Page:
Conclusions and recommendations |
1. Although the gap is narrowing, more than
twice the proportion of people from upper socio-economic backgrounds
go into higher education than those from lower socio-economic
groups. The participation
of young full-time students from lower socio-economic backgrounds
has improved slightly, by two percentage points over the last
four years. Nevertheless, although this group make up around a
half of the population of England, they still only represent just
29% of young full-time first entrants to higher education.
2. The Department for Innovation, Universities
and Skills and the Higher Education Funding Council know too
little about how universities have used the £392 million
allocated to them over the last five years to widen participation.
The requirement for universities to report annually on their widening
participation activities is being reintroduced. It will be important
that the information provided is sufficiently detailed and comprehensive
so that universities' progress in widening participation is clear
and transparent. The Funding Council and Office for Fair Access
should use such information to help spread good practice and hold
universities to account if they do not meet their commitments.
3. Guidance for young people on how to progress
into higher education is often of variable quality and not provided
face-to-face. Poor advice and guidance
can lead to potential students making the wrong choices about
which subjects to study, making unrealistic applications or not
applying at all. The Department for Innovation, Universities and
Skills and the Department for Children, Schools and Families should
jointly provide teachers, particularly those offering careers
advice, with up-to-date guidance on the financial support available
for students and the academic requirements for chosen career paths.
4. In 2006-07, some 12,000 students did not
apply for a bursary, although many were likely to have met the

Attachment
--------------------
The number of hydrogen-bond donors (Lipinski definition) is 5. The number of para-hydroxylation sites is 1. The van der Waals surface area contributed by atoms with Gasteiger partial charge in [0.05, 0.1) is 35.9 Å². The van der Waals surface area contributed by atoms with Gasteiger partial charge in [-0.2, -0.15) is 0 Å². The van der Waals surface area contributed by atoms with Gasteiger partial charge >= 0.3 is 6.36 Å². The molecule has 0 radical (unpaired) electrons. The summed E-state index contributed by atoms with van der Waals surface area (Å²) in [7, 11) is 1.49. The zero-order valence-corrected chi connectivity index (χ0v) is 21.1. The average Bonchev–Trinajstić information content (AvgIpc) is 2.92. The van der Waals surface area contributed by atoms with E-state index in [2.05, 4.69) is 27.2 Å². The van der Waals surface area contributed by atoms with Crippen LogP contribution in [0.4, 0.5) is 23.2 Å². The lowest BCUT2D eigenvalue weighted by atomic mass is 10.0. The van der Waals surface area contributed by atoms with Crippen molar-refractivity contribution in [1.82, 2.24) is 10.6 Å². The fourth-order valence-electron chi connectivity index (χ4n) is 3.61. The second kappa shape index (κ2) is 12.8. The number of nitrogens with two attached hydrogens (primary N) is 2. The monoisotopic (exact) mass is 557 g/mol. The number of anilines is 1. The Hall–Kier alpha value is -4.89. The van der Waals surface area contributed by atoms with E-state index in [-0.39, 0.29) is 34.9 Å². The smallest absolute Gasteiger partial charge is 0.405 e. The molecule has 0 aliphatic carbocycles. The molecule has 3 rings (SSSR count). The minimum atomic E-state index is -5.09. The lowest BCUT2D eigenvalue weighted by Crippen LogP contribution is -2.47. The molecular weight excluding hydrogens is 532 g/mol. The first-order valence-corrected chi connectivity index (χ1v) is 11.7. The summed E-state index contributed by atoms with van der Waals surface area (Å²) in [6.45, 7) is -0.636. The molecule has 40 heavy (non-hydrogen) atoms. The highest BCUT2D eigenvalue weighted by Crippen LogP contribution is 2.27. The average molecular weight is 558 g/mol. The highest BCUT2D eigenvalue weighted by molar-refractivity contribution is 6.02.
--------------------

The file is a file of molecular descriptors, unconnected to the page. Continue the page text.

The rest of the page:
necessary criteria. While information
on financial assistance is available from a range of sources,
it is not easily accessible or understood. The Department should
develop a single source of information to enable potential students
to identify easily the bursaries and grants for which they may
5. Although performance at school is a strong
predictor of entry to higher education and is influenced by a
number of factors, early contact with universities can help overcome
some young people's reservations about higher education.
While more young people living in deprived areas are now going
to university, they are, as a group, still less likely to obtain
good GCSEs and progress to higher education than those not living
in deprived areas. University mentoring of secondary school pupils
living in deprived areas, primary school networks and pre-entry
programmes can help raise the ambitions of young people. These
initiatives and others need to be much more widespread than at
present if more people from deprived areas are to benefit.
6. Despite the potential benefits for their
pupils, some schools in England do not have links to a university
and do not access widening participation activities.
The Funding Council has issued guidance for universities on the
targeting of activities, but there is limited regional or national
oversight to ensure that all schools are targeted adequately.
The Department and the Funding Council should, jointly with the
Department for Children, Schools and Families, review the coverage
of widening participation activities and encourage every school
to establish regular contact with at least one university.
7. Many universities, particularly those in
the Russell Group, perform poorly in admitting students from under-represented
groups. The existing funding formula is
not designed to provide incentives for universities to widen participation.
The Funding Council should agree specific improvement plans for
those universities performing consistently poorly, and should
encourage better performing universities to share good practice
with those that are less successful.
8. Data collected by universities and UCAS
on the characteristics of the student population is incomplete.
Although data is collected nationally, it is incomplete, particularly
for part-time students and in relation to the socio-economic background
of full-time students. In addition, little is known about the
extent to which disabled students and people from care participate
in higher education. The Funding Council should research the participation
of such groups, and develop and promote the use of measures which
best capture participation rates, such as pupil data linked with
higher education records.